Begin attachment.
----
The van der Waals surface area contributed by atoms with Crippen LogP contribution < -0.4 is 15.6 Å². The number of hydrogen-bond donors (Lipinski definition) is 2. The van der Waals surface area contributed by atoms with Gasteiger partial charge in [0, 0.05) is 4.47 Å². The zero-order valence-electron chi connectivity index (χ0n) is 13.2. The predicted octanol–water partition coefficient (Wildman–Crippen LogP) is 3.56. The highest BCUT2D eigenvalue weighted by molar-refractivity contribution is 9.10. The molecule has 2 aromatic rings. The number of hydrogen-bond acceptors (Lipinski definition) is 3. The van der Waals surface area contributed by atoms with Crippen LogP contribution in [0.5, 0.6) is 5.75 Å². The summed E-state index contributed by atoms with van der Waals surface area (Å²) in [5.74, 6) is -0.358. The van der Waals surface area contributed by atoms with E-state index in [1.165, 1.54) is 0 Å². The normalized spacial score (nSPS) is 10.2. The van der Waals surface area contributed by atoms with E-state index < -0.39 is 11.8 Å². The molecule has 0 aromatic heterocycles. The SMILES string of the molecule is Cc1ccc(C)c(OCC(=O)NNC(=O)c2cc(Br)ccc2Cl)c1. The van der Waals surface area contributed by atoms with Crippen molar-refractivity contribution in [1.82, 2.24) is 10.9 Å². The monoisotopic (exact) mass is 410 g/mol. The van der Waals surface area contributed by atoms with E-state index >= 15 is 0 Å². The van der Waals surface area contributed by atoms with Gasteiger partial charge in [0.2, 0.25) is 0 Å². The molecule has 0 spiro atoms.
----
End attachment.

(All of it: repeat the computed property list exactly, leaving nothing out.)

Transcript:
The van der Waals surface area contributed by atoms with Crippen LogP contribution < -0.4 is 15.6 Å². The number of hydrogen-bond donors (Lipinski definition) is 2. The van der Waals surface area contributed by atoms with Gasteiger partial charge in [0, 0.05) is 4.47 Å². The zero-order valence-electron chi connectivity index (χ0n) is 13.2. The predicted octanol–water partition coefficient (Wildman–Crippen LogP) is 3.56. The highest BCUT2D eigenvalue weighted by molar-refractivity contribution is 9.10. The molecule has 2 aromatic rings. The number of hydrogen-bond acceptors (Lipinski definition) is 3. The van der Waals surface area contributed by atoms with Crippen LogP contribution in [0.5, 0.6) is 5.75 Å². The summed E-state index contributed by atoms with van der Waals surface area (Å²) in [5.74, 6) is -0.358. The van der Waals surface area contributed by atoms with E-state index in [1.165, 1.54) is 0 Å². The normalized spacial score (nSPS) is 10.2. The van der Waals surface area contributed by atoms with E-state index < -0.39 is 11.8 Å². The molecule has 0 aromatic heterocycles. The SMILES string of the molecule is Cc1ccc(C)c(OCC(=O)NNC(=O)c2cc(Br)ccc2Cl)c1. The van der Waals surface area contributed by atoms with Crippen molar-refractivity contribution in [1.82, 2.24) is 10.9 Å². The monoisotopic (exact) mass is 410 g/mol. The van der Waals surface area contributed by atoms with E-state index >= 15 is 0 Å². The van der Waals surface area contributed by atoms with Gasteiger partial charge in [0.2, 0.25) is 0 Å². The molecule has 0 spiro atoms.